John Cleland Presently, therapies for heart failure are known to aim at wide set of targets. Now, scientists from the University of Hull have revealed a new clan of medicines known as omecamtiv mercabil that strike at the motor proteins which tend to shrink the muscles.

These class of drugs are also called cardiac myosin activators that extend the communication between the motor proteins myosin and actin to seemingly persist the narrowing of the left ventricle. Instead of boosting the heart beat rate, the aforesaid drugs allow the heart to contract for longer duration, which apparently raises the volume of blood pumped by the heart with each stroke.

This analysis is a part of the Phase II clinical trial that examined the efficacy and safety of the drug in 45 heart failure patients who had damaged left ventricle. Also, while the drug accelerated contraction of the left ventricle and release of blood, it did not seem to trigger the heart’s energy consumption. This indicates that the heart was seemingly working with even more effectiveness.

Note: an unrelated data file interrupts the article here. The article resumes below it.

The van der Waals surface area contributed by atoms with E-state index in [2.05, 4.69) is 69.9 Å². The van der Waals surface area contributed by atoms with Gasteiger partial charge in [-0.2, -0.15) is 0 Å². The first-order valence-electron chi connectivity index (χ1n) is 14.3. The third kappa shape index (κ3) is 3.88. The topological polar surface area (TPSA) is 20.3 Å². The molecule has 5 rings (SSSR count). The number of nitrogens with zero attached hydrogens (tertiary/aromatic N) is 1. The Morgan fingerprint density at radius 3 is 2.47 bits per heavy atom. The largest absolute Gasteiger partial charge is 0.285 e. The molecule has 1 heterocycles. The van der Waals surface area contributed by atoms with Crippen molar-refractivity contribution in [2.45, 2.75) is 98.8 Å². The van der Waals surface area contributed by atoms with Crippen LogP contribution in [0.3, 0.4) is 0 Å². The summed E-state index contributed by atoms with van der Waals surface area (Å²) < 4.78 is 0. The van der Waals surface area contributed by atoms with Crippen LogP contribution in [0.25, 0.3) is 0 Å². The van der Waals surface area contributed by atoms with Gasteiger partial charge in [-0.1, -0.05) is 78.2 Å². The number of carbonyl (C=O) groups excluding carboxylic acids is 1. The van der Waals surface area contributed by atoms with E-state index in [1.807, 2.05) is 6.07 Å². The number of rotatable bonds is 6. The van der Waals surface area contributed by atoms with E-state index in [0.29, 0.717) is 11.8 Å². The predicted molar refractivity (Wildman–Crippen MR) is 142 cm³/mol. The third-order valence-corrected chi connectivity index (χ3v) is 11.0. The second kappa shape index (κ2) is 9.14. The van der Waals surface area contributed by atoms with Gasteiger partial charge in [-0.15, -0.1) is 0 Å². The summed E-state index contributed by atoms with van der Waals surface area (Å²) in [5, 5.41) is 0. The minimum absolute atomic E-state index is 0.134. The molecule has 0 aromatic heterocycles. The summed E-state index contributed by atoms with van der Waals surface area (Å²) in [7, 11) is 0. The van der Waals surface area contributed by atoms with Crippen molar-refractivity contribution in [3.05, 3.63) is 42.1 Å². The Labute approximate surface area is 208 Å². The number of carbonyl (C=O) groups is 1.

Professor John Cleland, from the University of Hull quoted “The trial proves that the drug can be given safely to patients suffering from heart failure and shows that, at the correct doses and blood plasma concentrations, it can improve heart function and make the heart contract more effectively.”

The medicine was initially tested with healthy participants and this study gauged its working with heart failure patients. As of now, the drug is to be administered in the veins while efforts to produce a capsule to be taken orally are underway.

The study is published in the journal Lancet.